Float like a butterfly

AP Photo/John Rooney

espnW will publish a bi-weekly poem on Sundays. This week, Shayla Lawson pens a tribute to The Champ: Muhammad Ali.


Whose fist rings out in the shape

of Africa? A right-handed continent.


A bass-clef hook. Superman

don't need no seat


belt, our hero sings out to a comic

book landscape; KAPOW


just the flap of his cape in flight.  Muhammad

may have climbed to be The Champion


but, it isn't the mountain that wears

you out, it's the pebble in your shoe. Funny,


when the world doesn't know what to do

with a battle, it makes him a dancer;


when the world doesn't know what to do

with a canvas, it crowns him king. Only


The Greatest could contain

him: his poet, his painter--his own


masterpiece. Each pair of K.O.'d

eyelids, a brushstroke signed in flesh.


Whose fists brought down a heavy

-hearted century? A flash-bulb beauty;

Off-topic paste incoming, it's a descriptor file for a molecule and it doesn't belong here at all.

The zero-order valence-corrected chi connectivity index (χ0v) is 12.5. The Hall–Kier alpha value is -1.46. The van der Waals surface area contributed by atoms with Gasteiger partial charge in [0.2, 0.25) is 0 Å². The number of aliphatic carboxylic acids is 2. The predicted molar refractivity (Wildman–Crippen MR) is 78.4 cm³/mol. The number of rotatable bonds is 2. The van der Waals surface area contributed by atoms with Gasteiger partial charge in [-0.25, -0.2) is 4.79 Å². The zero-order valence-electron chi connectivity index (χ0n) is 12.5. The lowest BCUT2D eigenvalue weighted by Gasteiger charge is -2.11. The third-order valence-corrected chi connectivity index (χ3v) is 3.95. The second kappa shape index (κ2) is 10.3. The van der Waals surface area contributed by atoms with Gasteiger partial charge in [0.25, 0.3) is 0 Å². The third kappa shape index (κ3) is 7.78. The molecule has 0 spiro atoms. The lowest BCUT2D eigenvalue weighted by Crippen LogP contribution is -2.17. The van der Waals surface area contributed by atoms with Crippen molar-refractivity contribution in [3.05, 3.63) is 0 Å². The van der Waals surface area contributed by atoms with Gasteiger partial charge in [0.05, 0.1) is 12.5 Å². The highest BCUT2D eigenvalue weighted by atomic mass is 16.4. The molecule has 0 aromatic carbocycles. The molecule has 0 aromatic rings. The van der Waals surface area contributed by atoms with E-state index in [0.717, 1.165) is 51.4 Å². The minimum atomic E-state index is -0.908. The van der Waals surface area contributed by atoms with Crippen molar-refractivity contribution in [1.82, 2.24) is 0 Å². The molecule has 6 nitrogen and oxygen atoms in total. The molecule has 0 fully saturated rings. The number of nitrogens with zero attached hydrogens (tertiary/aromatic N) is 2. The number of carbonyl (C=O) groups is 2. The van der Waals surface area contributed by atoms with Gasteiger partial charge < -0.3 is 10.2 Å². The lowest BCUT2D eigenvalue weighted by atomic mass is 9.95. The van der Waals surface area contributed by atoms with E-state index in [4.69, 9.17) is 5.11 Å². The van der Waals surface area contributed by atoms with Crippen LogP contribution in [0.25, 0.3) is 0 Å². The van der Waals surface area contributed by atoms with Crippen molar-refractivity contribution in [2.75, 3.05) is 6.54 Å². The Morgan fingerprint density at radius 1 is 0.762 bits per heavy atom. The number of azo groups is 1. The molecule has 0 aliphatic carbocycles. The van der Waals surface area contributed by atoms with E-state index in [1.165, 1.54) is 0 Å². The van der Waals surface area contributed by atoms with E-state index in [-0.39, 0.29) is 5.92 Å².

a human swift of foot. He pummels

into flame more galvanized than golden


gloves. Ali came to save the way.

A rumble in the clouds; sometimes


it's only through the clay

the Earth can recognize the stars.


Shayla Lawson is the author of three poetry collections: A Speed Education in Human Being (Sawyer House Press, 2013), PANTONE (MIEL Books, 2016), and the forthcoming I Think I'm Ready to See Frank Ocean (Saturnalia Books, 2018). She is a member of the Affrilachian Poets.

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